Transportation Access & Cost in Washington County
Income & Distance to Employment
Many working-age adults in Washington County are unemployed or underemployed because they lack reliable daily transportation between home and work. Washington County’s rural public transit services are not a practical alternative for the typical commuter with an 8-hour-day and 40-hour work week. Many of the more lucrative regional employment opportunities (notably in healthcare, education, and manufacturing, three of the major contributors to Washington County’s economic base) have rotating or unpredictable weekly schedules that make public transit even less viable as a transportation option for a rural and widely dispersed workforce.
What About Ride Sharing?
Ride-sharing programs are more flexible and far less costly to establish and operate than either fixed-route or demand-response transit service. They can be adapted to serve the needs of flex-time, overtime, and shift work employees, at least on a part-time basis. GoMaine offers free public computerized ride-share matching, trip planning services, helpful commuter tips for bicyclists and transit users, designated park-and-ride lots for carpoolers, and state-subsidized vanpool services.
GoMaine has been financed as a joint program of MaineDOT and the Maine Turnpike Authority since 2002, and it replaced earlier commuter-focused transportation initiatives dating back to the 1970s. Theoretically, the GoMaine program serves the entire state. In practice, it is difficult to find matches for daily home-to-work trips unless you live and work in the densely populated region surrounding Portland, Lewiston-Auburn, and Augusta. State subsidies to establish new commuter vanpools have been eliminated due to budget cutbacks.
Because of these shortfalls in the statewide program, the 2011 study, Developing Community Access to Transit in Washington County recommended the establishment of a regional ride-matching service with a paid part-time coordinator for Washington County. However, the initiative failed to gain sufficient political traction for funding.
GoMaine’s new single-trip “Ride Board” matching service may be useful for Washington County residents who are offering or seeking one-time rides, particularly if their proposed travel route passes through major population centers in Maine. GoMaine’s focus on computer-assisted ride matching may be a barrier to those without easy access to a computer and high-speed connection, but a toll-free number (1-800-280-RIDE) allows GoMaine staff to enter trip information and check for matches over the telephone.
Potential for Washington County?
To determine the potential market for a future commuter-oriented rural transit service or ride-sharing program in Washington County, GROWashington-Aroostook planners analyzed socioeconomic data for households located within a 30-minute drive from the four largest employment centers in the county: Calais, Eastport, Machias, and Milbridge.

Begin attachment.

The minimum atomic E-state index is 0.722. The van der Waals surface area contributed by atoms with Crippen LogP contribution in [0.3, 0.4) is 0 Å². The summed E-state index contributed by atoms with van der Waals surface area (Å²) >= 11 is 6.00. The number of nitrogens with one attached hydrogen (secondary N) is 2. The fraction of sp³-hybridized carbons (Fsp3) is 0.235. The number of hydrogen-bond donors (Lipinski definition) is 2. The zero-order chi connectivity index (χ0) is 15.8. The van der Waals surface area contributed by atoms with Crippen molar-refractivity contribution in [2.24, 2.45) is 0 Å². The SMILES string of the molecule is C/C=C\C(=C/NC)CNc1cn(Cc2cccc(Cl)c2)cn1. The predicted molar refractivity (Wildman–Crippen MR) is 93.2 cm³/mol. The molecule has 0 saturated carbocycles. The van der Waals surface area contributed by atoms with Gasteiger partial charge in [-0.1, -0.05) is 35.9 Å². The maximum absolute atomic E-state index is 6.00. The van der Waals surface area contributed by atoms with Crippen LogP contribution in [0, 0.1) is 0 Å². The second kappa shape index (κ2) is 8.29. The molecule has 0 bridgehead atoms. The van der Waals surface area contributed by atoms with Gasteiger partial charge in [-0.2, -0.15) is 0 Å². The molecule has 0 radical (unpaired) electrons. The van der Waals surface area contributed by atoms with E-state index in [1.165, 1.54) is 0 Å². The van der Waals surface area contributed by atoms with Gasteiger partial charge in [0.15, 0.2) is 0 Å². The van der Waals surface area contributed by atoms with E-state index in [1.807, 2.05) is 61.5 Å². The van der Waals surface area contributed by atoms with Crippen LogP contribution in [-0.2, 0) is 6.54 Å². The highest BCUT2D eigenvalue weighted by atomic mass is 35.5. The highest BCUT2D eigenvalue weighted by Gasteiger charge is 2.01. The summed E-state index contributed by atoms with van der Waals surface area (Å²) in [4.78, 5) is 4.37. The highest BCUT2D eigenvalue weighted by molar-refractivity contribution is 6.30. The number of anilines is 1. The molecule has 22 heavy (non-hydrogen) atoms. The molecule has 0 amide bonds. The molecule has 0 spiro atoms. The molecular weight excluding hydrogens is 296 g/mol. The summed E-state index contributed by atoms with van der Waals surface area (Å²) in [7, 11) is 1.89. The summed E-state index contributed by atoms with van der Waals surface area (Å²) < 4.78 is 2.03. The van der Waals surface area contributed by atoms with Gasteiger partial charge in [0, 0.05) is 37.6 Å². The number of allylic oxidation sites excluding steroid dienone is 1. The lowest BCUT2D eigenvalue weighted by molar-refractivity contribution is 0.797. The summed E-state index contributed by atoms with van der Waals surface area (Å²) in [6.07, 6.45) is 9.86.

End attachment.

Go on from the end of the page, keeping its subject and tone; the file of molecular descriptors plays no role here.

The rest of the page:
The analysis focused on households with annual incomes of $75,000 or less. This value was selected to include the entire HUD-defined low-to-moderate income population regardless of the size of any individual household, while also capturing a significant proportion of middle?class commuter households. Households earning less than $75,000 comprise 80 percent or more of the existing households living within 30 miles of the largest employment centers in Washington County. They suffer greater financial impacts than more wealthy households due to the escalating cost of gasoline and vehicle ownership, and they stand to realize the greatest potential economic benefit if improved public transit or regional ride-sharing programs can increase their access to new and better job opportunities (or reduce their daily commuting costs to existing jobs).
Analysis of Income and Distance to Employment
Randall Berry, a student of Director Tora Jonhson's Community Applications in GIS class at the University of Maine at Machias GIS Service Center assisted in the analysis by providing geographic information systems (GIS) data mapping and expertise. Randy used Community Analyst's drive time analysis (DTA) tool to link employer locations to distances for population and housing data provided by the U.S. Census and the American Community Surveys.
The following service center-specific descriptions of distance between housing and employment link to the GIS mapping and spreadsheet data that support the analysis. Images of eaqch service center are taken form the full spreadsheet linked above.
There were 3,930 individuals in 1,284 households located within a 30-minute drive from Calais as of 2013. Approximately 83 percent of these households had annual incomes of less than $75,000. Forecast data for 2018 shows population and average age remaining statistically flat, and median age increasing from 47.5 in 2013 to 48.8 in 2018. Per capita income is projected to increase by about 11 percent during this five-year period, dropping the number of households with incomes of less than $75,000 to 77 percent.
Eastport had the sparsest population and the oldest median age among the commuting areas included in the study. There were 3,204 individuals in 1,472 households located within a 30-minute drive from Eastport as of 2013. Approximately 87 percent of these households had annual incomes of less than $75,000. Forecast data for 2018 shows population and average age remaining statistically flat, and median age increasing from 50.3 in 2013 to 51.7 in 2018. Per capita income is projected to increase by about 15 percent during this five-year period, dropping the number of households with incomes of less than $75,000 to 82 percent.
Machias had the youngest median age among the commuting areas included in the study. There were 8,464 individuals in 3,578 households located within a 30?minute drive from Machias as of 2013. Approximately 83 percent of these households had annual incomes of less than $75,000. Forecast data for 2018 shows population and average age remaining statistically flat, and median age increasing from 44.9 in 2013 to 46.3 in 2018. Per capita income is projected to increase by about 11 percent during this five-year period, dropping the number of households with incomes of less than $75,000 to 76 percent.